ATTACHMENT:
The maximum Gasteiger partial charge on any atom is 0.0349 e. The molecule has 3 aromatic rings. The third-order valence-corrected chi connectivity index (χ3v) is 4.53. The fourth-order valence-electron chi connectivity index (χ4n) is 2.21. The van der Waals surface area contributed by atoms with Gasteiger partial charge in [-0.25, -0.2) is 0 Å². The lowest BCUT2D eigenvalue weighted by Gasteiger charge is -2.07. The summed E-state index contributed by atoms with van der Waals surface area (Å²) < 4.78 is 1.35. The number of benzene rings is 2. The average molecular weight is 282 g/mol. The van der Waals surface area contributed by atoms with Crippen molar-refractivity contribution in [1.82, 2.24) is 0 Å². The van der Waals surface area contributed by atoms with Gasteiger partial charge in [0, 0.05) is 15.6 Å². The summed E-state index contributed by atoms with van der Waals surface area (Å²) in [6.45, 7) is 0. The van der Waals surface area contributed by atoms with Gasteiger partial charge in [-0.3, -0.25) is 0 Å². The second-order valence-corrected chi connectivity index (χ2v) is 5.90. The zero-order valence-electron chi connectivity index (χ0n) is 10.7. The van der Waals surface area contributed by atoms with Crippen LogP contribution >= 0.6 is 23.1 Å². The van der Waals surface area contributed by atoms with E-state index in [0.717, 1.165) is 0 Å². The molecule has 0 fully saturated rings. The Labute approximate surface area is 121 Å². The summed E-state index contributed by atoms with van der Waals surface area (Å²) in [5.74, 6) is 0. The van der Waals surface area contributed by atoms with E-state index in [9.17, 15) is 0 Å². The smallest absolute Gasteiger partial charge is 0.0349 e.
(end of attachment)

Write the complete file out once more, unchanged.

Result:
The maximum Gasteiger partial charge on any atom is 0.0349 e. The molecule has 3 aromatic rings. The third-order valence-corrected chi connectivity index (χ3v) is 4.53. The fourth-order valence-electron chi connectivity index (χ4n) is 2.21. The van der Waals surface area contributed by atoms with Gasteiger partial charge in [-0.25, -0.2) is 0 Å². The lowest BCUT2D eigenvalue weighted by Gasteiger charge is -2.07. The summed E-state index contributed by atoms with van der Waals surface area (Å²) < 4.78 is 1.35. The number of benzene rings is 2. The average molecular weight is 282 g/mol. The van der Waals surface area contributed by atoms with Crippen molar-refractivity contribution in [1.82, 2.24) is 0 Å². The van der Waals surface area contributed by atoms with Gasteiger partial charge in [0, 0.05) is 15.6 Å². The summed E-state index contributed by atoms with van der Waals surface area (Å²) in [6.45, 7) is 0. The van der Waals surface area contributed by atoms with Gasteiger partial charge in [-0.3, -0.25) is 0 Å². The second-order valence-corrected chi connectivity index (χ2v) is 5.90. The zero-order valence-electron chi connectivity index (χ0n) is 10.7. The van der Waals surface area contributed by atoms with Crippen LogP contribution >= 0.6 is 23.1 Å². The van der Waals surface area contributed by atoms with E-state index in [0.717, 1.165) is 0 Å². The molecule has 0 fully saturated rings. The Labute approximate surface area is 121 Å². The summed E-state index contributed by atoms with van der Waals surface area (Å²) in [5.74, 6) is 0. The van der Waals surface area contributed by atoms with E-state index in [9.17, 15) is 0 Å². The smallest absolute Gasteiger partial charge is 0.0349 e.